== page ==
Taking a break at one of Erie Canal’s many locks
As I’m going through my usual morning routine of dressing, gathering gear, eating, and lathering with sunblock, my mood is overshadowed by my lack of sleep, swollen itchy eyes, and runny nose. I woke for the third morning in a row with my eyes crusted shut. This turns out to be prime ragweed season here and I’m VERY allergic. Having skirted through Minnesota without issue, I thought I was home free but apparently not.
We’ve only got another 30 miles on the Erie Canal before we veer north to Saratoga Springs and Emily’s alma mater, Skidmore College. Tomorrow is a planned rest day so we’ll tour the campus, visit Emily’s favorite spots, and take in some horse racing at the local track. And of course watch the eclipse.
Route planning and logistics has become exhausting. We’re off Adventure Cycling Association’s Norther Tier route now, so the process of using Google Maps and RideWithGPS is a tedious and time consuming compilation of bike blog notes, cycling tours and races, and just plain connecting of the dots with hopes for the best road conditions. Google Earth is helpful but more than once what appeared to be a concrete road turned out to be loose gravel. The Catskill “Mountains” will be our final physical challenge, though hardly a bother compared to the mental challenge this journey has become. We are ready to reach Boston and take a break!
It’s not all bad though. Our crossing into Ontario, CA on the small Blue Water ferry over the St. Clair river was fun. The ten minute crossing, costing only $4, dropped us in Sombra where friendly Canadian customs officials cheerfully scanned our Nexus cards and welcomed us in true Canadian spirit. Olivia was carrying the 12-pack of Molson Canadian I’d purchased at the tiny duty free store prior to boarding the ferry, which produced a snicker from the customs official.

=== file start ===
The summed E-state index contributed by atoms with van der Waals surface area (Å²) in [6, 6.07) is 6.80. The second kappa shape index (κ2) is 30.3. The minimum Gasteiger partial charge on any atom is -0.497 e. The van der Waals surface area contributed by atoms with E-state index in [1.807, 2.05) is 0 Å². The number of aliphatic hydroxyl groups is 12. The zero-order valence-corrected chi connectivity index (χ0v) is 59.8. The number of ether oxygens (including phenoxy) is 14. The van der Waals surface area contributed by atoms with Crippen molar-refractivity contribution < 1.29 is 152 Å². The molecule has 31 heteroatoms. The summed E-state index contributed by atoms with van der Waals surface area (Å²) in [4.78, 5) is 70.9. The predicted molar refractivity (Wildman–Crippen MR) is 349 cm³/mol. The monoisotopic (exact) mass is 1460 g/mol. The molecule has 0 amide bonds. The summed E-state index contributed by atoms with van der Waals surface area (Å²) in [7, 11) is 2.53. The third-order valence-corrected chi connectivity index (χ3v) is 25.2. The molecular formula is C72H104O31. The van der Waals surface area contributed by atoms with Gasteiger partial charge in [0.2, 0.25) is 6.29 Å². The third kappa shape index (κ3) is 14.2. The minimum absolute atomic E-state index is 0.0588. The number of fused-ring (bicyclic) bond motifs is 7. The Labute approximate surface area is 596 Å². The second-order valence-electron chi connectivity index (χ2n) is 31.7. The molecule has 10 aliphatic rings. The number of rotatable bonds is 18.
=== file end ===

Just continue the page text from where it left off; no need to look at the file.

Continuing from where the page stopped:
We spent the next few days riding the northern shore of Lake Erie, with winds predominately at our backs. One night we stayed at a park with “Ontario’s largest sand pile” and swam in the lake, which was warm with big waves, and NOT salty. Very strange.
As we continued our ride to the northeast we passed through quaint beach communities, reminiscent of Whidbey Island or Hood Canal. There were larger ports with boat harbors, touristy shops, and restaurants with good beer and local fish.
We caught up to two bicyclists that turned out to be a mother and her 14 year old sun, riding cross country! Her husband is a teacher, driving their RV. We hit it off and had dinner together that might, and rode with them again the next day to Niagara Falls.
We took turns drafting with our new friends, Denise and Kobe
Niagara Falls was a good spot for a rest day. We did the boat tour, went behind the falls, saw the 4D movie, and played tourist. The Falls are pretty but it was very crowded and overly touristy.
Tomorrow, we rest before our final four days of riding to Boston. We’re getting excited!